# Calculating the concentration of product in a solution based on the peak area of HPLC [closed]

A sample solution, $$\pu{0.24mg/mL}$$ Compound A, is exposed to heat to form Compound B. From HPLC data report I have peak area for Compound A and Compound B. The STD concentration is 0.3 Compound A. The concentration of Compound A in sample solution is $$\pu{0.20mg/mL}$$ Compound A calculated using STD Compound A information. Which is the correct way to calculate concentration of Compound B?

My advisor in the project I'm participating insist I must calculate the concentration of Compound B since is a degradation of Compound A in term of the amount lost of Compound A is the amount gained by Compound B (she call it a indirect method for calculating the concentration). I'm at lost! Originally I performed the calculation using a STD Compound A at the LOQ level of the impurity: $$\text{[Compound B]} = \frac{\text{Area Compound B} \times \text{[STD Compound A]}}{\text{Area STD Compound A}}$$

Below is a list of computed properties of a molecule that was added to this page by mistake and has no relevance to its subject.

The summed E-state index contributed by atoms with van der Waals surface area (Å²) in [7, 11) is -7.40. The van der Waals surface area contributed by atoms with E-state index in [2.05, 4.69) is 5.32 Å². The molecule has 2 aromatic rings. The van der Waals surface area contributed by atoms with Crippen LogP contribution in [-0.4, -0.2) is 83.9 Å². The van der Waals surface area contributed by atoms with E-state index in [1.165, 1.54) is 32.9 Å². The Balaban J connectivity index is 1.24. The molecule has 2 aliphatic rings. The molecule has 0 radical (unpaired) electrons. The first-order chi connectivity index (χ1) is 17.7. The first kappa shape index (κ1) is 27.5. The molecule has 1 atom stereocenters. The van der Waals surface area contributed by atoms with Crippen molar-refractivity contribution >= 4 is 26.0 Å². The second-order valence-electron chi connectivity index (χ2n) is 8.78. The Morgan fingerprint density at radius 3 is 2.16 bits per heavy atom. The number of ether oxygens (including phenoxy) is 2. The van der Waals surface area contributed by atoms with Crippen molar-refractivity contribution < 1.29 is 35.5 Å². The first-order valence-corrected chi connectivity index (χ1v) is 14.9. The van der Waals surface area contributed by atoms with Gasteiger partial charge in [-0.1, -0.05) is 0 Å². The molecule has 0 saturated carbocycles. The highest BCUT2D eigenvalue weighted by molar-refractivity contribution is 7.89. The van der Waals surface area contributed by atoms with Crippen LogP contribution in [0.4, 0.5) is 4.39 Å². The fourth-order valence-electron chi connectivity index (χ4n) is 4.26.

The new approach is calculate the [compound A] using a STD at the level of the sample and then indirectly calculate the [Compound B].

• There is no way! You need to construct calibration curve for compound B or have a single standard injection for compound B. – M. Farooq Aug 30 at 20:55
• @M. Farooq: I agree with you about calibration curves. Also, may need a calibration curve for compound B, if two compounds are structurally different (based on detecting method, usually an UV detector). – Mathew Mahindaratne Aug 30 at 23:32
• I think my advisor bold approach is based in Coumpond B is the enantiomer of Compound A (Doxycycline and 4-EPI-Doxycycline). – Ada J. Guzman Sep 1 at 10:52
• Okay, then his assumption is valid. The UV spectrum of enantiomers is identical. – M. Farooq Sep 1 at 21:29